FOR every distinct and bold musical creative out there…
one finds an overflowing vessel of mundane and yawn-worthy artists ready to tip the balance into the ocean. I always look to feature acts possessed of an interesting story and fascinating personality: songs that hit all the senses and mark them out as something rather special. When it comes to standing out from the crowd; few do it quite the same was Oliver Asadi. He is a multi-talented creative who is a graphic designer, music producer/editor extraordinary: an art director and multi-talented writer standing as one of the brightest Hip-Hop talents in the U.K. I speak to him about his multi-disciplinarian facets and how they impact on his music; his latest video, Till I Die and whether we can expect more music from him soon. In addition, Asadi talks about upcoming musicians and broaden their skillset – so few look beyond songwriting – and the city of Leeds – where he is based – as a centre for musical inspiration. On top of all that, I ask Asadi about his background and the artists he recommends to us all.
Hi, Oliver. How are you?
I’m good man. Just vibing out at the moment, listening to my beats. You?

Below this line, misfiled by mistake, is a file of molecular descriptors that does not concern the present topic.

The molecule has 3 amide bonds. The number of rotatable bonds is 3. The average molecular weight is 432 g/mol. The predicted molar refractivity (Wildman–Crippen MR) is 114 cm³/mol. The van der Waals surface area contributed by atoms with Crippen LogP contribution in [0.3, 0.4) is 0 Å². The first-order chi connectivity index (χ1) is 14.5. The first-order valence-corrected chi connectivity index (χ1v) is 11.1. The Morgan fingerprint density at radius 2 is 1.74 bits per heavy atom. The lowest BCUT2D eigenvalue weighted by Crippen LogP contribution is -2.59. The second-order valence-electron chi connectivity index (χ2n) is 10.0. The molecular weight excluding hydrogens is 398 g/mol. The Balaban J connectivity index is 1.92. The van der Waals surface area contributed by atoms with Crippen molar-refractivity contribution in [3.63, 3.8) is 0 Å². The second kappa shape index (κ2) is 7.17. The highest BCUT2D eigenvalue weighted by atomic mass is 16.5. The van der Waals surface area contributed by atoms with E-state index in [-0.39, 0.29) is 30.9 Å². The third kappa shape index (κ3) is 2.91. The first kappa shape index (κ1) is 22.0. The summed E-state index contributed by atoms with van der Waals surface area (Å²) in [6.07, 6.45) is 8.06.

How has your week been?
It’s been like mad weird and hectic; humans are crazy. My life is on some rollercoaster vibes right now. I’ve found out that drawing is actually mad therapeutic for me. So I’m back into that. As always, I’m producing new stuff every day.
For those new to your music can you introduce yourself, please?
My name is Oliver Asadi and I am one of the best creatives in the world. I am probably one of the most ambitious and passionate people you will ever meet. I write, sing; rap and produce songs. I design art. I direct and edit all my own music videos and films. I am currently working on a new film, a concept for a video game; a fashion collection and multiple music projects such as King of the Wild and Loveless Jungle.
I am intrigued by the nickname ‘King Lion’. Where did that come from?
I’m actually half-Persian and my full surname translates that (‘King Lion’) in Persian. So, like, my whole family is actually lions.
Leeds is your hometown. It is one of the most fascinating areas for music in the U.K. Is it quite grating a lot of the national media focus heavily on London and do not realise the great music coming out of the city?
Yeah, it’s kind of weird. I feel like sometimes just the fact that you are based in London will make people think you’re more legitimate. Like, if I move to London does that suddenly make me a better artist?
No, I won’t be: I’ll be the same dude. I don’t want to sound like I’m sh*tting on London because I actually really f**k with it.